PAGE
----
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Neonatal diagnosis of isolated absence of the right pulmonary artery: a case report and review of the literature

Italian Journal of Pediatrics201844:27

https://doi.org/10.1186/s13052-018-0465-1

Received: 9 January 2018

Accepted: 15 February 2018

Published: 20 February 2018

Abstract

Background

Unilateral absence of the pulmonary artery (UAPA) is a rare congenital malformation often associated with other cardiac anomalies; however it may occur as an isolated lesion. Isolated absence of the right pulmonary artery is twice more frequent than that of the left pulmonary artery. Patients with isolated UAPA are usually asymptomatic at birth; thereafter they may develop a progression of symptoms such as exercise intolerance, dyspnea, chest pain, hemoptysis and recurrent pulmonary infections. As patients may remain asymptomatic or have vague symptoms, the diagnosis of isolated UAPA can be difficult to make in infancy. Indeed, most cases described in literature are adults. Due to the rarity of neonatal presentation, there is no consensus regarding the treatment of this malformation.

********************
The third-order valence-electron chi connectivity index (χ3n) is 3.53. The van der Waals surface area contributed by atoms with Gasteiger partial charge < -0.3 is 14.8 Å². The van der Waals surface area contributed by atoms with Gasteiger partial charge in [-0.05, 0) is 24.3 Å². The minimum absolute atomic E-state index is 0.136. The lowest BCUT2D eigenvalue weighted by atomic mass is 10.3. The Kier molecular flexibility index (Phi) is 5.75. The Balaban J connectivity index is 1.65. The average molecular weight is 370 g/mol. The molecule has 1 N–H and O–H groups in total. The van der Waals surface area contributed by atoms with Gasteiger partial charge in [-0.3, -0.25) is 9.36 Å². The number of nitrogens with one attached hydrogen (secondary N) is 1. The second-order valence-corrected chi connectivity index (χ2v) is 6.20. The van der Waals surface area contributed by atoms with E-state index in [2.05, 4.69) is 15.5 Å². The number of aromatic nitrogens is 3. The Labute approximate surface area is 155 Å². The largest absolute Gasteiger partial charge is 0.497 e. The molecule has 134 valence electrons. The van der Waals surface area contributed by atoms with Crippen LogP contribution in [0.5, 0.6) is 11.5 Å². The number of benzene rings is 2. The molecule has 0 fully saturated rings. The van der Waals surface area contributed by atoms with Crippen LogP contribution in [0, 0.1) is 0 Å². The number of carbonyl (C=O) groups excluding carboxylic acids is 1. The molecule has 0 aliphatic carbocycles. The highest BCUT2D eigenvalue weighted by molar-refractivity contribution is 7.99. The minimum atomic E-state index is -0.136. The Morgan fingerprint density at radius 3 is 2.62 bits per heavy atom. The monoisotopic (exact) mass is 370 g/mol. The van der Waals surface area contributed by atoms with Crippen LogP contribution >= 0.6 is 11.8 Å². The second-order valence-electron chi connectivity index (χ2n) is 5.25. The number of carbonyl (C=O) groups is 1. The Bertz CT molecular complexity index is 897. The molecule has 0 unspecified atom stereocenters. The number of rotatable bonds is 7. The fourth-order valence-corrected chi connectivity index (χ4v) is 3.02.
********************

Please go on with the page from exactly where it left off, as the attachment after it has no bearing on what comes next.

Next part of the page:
Case presentation

Herein, the case of a two-day-old term female infant, born after uneventful pregnancy, who required a cardiological assessment for a light murmur, is reported; an echocardiogram demonstrated an isolated unilateral absence of the right pulmonary artery, confirmed by means of magnetic resonance imaging (MRI) performed 1 month after child’s birth. Besides this finding, MRI showed a slightly increased lumen and size of the main and left pulmonary arteries. The right lung was shown to be perfused by some systemic collateral arteries. In the absence of any other cardiovascular malformation, our patient did not need any treatment. As symptoms may occur later in life, a thorough clinical and cardiological follow up was immediately started. Three years later, she is still asymptomatic, showing adequate growth, without any sign of pulmonary hypertension.